Greg’s 120 Miles for Mental Health

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What did you get yourself into this time…

120 miles of…. what?

Running.

Okay, I imagine it’s over a couple weeks?  That’s almost 200 kilometres!!! Like 10 miles a day?  That’d sure be a challenge!

Nope! All in one go. If all goes well I’ll only need to run through one night!

…. ….

…..where and when do you participate in this….?

Well this race, Fat Dog, starts near Keremeos, British Columbia, just west of Osoyoos, and finishes in Manning Park.  Oh ya, and it’s held on August 12-14 so it’ll be a bit warm.

So let me get this straight, not only are you RUNNING… NON-STOP….. OVER AN ENTIRE DAY…. but it’s going to be in one of the HOTTEST PLACES IN CANADA… DURING THE SUMMER?!?!?! Do I dare ask how this could possibly get any harder?

Well… I suppose I could mention it’s got the same elevation change as going from sea level to the top of Everest and back! You could say it’s a jaunt over a few mountain ranges.

WHAT ARE YOU… INSANE?!?!?!?!

 

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Smiling and happy on the run!

 

I routinely go through conversations like this ALL THE TIME when talking ultra marathons.  I suppose you could say running something like this is a bit crazy, which is why I decided to dedicate this season of training for the Fat Dog 120 miler to mental health awareness! There’s many aspects of running a foot race over the marathon distance that mirrors challenges that come with a mental health disorder.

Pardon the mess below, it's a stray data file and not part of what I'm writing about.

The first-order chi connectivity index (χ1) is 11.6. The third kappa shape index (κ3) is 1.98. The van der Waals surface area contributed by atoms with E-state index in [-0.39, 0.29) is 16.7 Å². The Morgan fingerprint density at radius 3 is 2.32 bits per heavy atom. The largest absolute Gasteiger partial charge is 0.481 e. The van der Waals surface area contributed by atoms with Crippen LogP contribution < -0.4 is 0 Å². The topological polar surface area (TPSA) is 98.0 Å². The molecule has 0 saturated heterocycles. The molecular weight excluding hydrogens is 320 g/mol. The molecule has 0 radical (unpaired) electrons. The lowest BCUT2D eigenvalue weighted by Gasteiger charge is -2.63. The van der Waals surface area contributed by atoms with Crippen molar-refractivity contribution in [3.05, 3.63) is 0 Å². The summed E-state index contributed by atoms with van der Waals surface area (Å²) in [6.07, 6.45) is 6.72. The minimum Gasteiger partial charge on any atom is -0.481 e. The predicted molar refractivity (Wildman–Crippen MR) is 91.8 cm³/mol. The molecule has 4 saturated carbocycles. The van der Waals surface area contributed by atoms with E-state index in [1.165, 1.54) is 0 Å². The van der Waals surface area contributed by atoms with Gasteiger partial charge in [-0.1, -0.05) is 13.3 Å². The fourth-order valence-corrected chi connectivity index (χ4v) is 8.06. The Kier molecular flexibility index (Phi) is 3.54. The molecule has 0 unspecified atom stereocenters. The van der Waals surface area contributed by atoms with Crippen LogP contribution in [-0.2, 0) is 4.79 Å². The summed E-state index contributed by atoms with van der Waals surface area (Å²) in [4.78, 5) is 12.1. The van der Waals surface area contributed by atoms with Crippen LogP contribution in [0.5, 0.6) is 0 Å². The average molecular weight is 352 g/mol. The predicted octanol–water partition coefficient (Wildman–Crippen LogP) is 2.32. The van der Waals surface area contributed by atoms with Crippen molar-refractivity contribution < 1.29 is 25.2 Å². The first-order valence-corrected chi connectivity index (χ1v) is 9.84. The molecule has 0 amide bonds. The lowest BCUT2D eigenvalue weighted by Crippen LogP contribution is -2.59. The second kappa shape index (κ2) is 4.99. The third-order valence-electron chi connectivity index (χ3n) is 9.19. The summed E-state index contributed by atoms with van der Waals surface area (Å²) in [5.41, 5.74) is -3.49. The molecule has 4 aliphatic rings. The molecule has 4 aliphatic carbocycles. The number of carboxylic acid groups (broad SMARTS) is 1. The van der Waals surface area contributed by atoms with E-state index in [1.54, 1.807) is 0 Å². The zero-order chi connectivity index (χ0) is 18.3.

For myself, I have to manage my struggle with depression.  Training for and running these long races helps me stay as healthy as possible so I know I’m doing everything I can to stay happy and healthy.

As is the case with dealing with mental health challenges, sometimes you can’t predict what’s going to happen during an ultra marathon and how you will need to mentally cope with these situations. Ultimately, even through unavoidable negative experiences, the outcome is always positive when you persevere through the low points and cross the finish line. It can seem hopeless at times, but if you keep pushing forward, one foot in front of the other, you will come out the other side. For those of us participating in these ultra endurance events, if you finish, you win.

Over the next few months, I hope to illustrate in more detail how training for and racing ultra marathons can show people a physical similarity to many of the struggles with mental health challenges. Mental health is hidden from plain sight, I want to bring it front and centre.

Please consider donating to the Calgary branch of the Canadian Mental Health Association as a part of this initiative.  You can donate here. Please select “Greg’s 120 Miles for Mental Health” under the campaign/event selection.

Happy Trails!

-Greg

 

 

 

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